Probably one of the most iconic birds on the planet, these magenta-hued birds are a true wonder of the natural world. Flamingos are wading birds and Argentina is home to three species with overlapping habitats and nesting areas: the Andean, Chilean and James’ flamingos – which can be found in the Laguna Brava Natural Reserve in the northeast. Designated as a wetland of international importance, this reserve is a water and salt mirror that stretches for 12 kilometres (ten miles).
James’ flamingos live in high altitudes, and were thought to have gone extinct until a small flock was found here in 1956. Sadly, due to habitat destruction and a tradition of egg theft among local cultures, these birds are classified as Near Threatened by the IUCN Red List, although efforts have been made to protect them.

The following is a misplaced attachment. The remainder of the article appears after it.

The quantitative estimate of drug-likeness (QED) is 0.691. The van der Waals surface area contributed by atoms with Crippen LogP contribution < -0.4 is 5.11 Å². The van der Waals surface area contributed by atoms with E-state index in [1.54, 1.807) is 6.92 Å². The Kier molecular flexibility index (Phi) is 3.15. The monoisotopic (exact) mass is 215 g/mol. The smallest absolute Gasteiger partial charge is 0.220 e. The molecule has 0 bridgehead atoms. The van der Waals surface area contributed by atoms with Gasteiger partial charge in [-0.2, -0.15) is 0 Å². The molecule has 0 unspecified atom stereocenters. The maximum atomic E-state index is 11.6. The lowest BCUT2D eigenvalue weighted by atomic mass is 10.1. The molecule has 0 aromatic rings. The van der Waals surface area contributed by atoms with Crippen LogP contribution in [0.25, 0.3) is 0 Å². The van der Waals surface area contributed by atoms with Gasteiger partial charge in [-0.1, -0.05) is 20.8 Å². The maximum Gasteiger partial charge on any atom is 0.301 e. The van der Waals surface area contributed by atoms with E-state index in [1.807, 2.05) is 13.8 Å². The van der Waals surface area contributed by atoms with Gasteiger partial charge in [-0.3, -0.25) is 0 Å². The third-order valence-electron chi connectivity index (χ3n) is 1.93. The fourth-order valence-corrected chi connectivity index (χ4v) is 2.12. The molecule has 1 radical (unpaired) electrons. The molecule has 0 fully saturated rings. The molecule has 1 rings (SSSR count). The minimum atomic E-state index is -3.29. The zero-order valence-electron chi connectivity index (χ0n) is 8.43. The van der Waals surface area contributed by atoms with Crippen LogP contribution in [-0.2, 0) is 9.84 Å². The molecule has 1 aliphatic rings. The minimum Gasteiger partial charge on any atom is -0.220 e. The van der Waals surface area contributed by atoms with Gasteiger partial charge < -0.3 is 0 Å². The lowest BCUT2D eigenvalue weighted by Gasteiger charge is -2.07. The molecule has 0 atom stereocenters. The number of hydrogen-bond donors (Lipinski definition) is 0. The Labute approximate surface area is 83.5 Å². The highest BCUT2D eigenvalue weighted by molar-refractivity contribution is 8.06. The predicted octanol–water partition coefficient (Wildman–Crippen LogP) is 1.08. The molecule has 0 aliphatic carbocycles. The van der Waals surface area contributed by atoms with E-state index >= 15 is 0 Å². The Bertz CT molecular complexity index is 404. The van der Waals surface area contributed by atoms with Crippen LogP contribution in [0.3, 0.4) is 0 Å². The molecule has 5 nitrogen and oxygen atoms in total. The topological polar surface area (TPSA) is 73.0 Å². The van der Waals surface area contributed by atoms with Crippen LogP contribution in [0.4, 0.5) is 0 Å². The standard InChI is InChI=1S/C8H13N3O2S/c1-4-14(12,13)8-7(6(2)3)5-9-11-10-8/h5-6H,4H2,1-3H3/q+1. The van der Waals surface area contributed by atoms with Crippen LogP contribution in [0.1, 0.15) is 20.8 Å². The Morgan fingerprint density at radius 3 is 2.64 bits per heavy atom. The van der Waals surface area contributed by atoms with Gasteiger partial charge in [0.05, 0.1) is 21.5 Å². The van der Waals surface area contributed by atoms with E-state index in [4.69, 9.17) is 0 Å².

These birds are easily distinguished by their light pink feathers, brick-red long legs and bright yellow black-tipped bills, while rare Andean flamingos are the only species to have yellow legs. At 92 centimetres (three feet) tall, they are long birds; their neck consists of 19 cervical vertebrae, allowing them to swing their heads, and their long legs have knees, although they are not visible. While uncommon in captivity, flamingos are able to fly: their black feathers are specifically used for flight. Guided 4×4 tours operate from Vinchina, about 109 kilometres (68 miles) southeast of the reserve, and you may even spot other threatened species, including pumas, guanacos and red foxes.